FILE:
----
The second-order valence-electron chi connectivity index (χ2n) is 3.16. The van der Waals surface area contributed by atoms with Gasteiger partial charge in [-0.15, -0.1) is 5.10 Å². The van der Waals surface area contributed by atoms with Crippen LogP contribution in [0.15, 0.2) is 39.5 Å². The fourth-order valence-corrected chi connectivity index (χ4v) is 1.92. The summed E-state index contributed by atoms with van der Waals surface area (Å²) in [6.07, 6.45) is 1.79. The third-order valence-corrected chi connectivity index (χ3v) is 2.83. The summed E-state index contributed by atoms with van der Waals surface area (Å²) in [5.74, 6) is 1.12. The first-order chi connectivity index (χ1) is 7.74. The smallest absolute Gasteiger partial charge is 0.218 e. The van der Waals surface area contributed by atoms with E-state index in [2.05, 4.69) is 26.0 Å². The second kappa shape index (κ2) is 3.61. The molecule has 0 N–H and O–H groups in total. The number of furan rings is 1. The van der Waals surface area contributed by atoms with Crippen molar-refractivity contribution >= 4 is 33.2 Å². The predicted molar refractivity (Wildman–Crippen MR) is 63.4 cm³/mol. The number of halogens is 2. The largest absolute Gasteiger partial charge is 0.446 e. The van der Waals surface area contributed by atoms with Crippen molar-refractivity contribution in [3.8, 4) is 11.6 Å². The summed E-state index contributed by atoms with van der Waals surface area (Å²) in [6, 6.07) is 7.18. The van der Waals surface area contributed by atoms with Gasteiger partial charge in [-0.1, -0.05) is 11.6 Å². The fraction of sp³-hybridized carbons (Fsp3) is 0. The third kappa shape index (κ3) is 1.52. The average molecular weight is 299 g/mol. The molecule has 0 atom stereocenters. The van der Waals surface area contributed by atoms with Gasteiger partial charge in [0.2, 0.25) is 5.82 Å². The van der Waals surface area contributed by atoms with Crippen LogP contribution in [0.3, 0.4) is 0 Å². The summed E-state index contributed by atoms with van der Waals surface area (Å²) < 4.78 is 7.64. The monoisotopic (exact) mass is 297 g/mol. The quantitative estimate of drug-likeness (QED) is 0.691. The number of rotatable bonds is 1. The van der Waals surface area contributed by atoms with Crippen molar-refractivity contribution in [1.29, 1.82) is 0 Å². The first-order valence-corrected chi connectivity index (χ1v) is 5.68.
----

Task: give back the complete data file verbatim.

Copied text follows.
The second-order valence-electron chi connectivity index (χ2n) is 3.16. The van der Waals surface area contributed by atoms with Gasteiger partial charge in [-0.15, -0.1) is 5.10 Å². The van der Waals surface area contributed by atoms with Crippen LogP contribution in [0.15, 0.2) is 39.5 Å². The fourth-order valence-corrected chi connectivity index (χ4v) is 1.92. The summed E-state index contributed by atoms with van der Waals surface area (Å²) in [6.07, 6.45) is 1.79. The third-order valence-corrected chi connectivity index (χ3v) is 2.83. The summed E-state index contributed by atoms with van der Waals surface area (Å²) in [5.74, 6) is 1.12. The first-order chi connectivity index (χ1) is 7.74. The smallest absolute Gasteiger partial charge is 0.218 e. The van der Waals surface area contributed by atoms with E-state index in [2.05, 4.69) is 26.0 Å². The second kappa shape index (κ2) is 3.61. The molecule has 0 N–H and O–H groups in total. The number of furan rings is 1. The van der Waals surface area contributed by atoms with Crippen molar-refractivity contribution >= 4 is 33.2 Å². The predicted molar refractivity (Wildman–Crippen MR) is 63.4 cm³/mol. The number of halogens is 2. The largest absolute Gasteiger partial charge is 0.446 e. The van der Waals surface area contributed by atoms with Crippen molar-refractivity contribution in [3.8, 4) is 11.6 Å². The summed E-state index contributed by atoms with van der Waals surface area (Å²) in [6, 6.07) is 7.18. The van der Waals surface area contributed by atoms with Gasteiger partial charge in [-0.1, -0.05) is 11.6 Å². The fraction of sp³-hybridized carbons (Fsp3) is 0. The third kappa shape index (κ3) is 1.52. The average molecular weight is 299 g/mol. The molecule has 0 atom stereocenters. The van der Waals surface area contributed by atoms with Gasteiger partial charge in [0.2, 0.25) is 5.82 Å². The van der Waals surface area contributed by atoms with Crippen LogP contribution in [0.3, 0.4) is 0 Å². The summed E-state index contributed by atoms with van der Waals surface area (Å²) < 4.78 is 7.64. The monoisotopic (exact) mass is 297 g/mol. The quantitative estimate of drug-likeness (QED) is 0.691. The number of rotatable bonds is 1. The van der Waals surface area contributed by atoms with Crippen molar-refractivity contribution in [1.29, 1.82) is 0 Å². The first-order valence-corrected chi connectivity index (χ1v) is 5.68.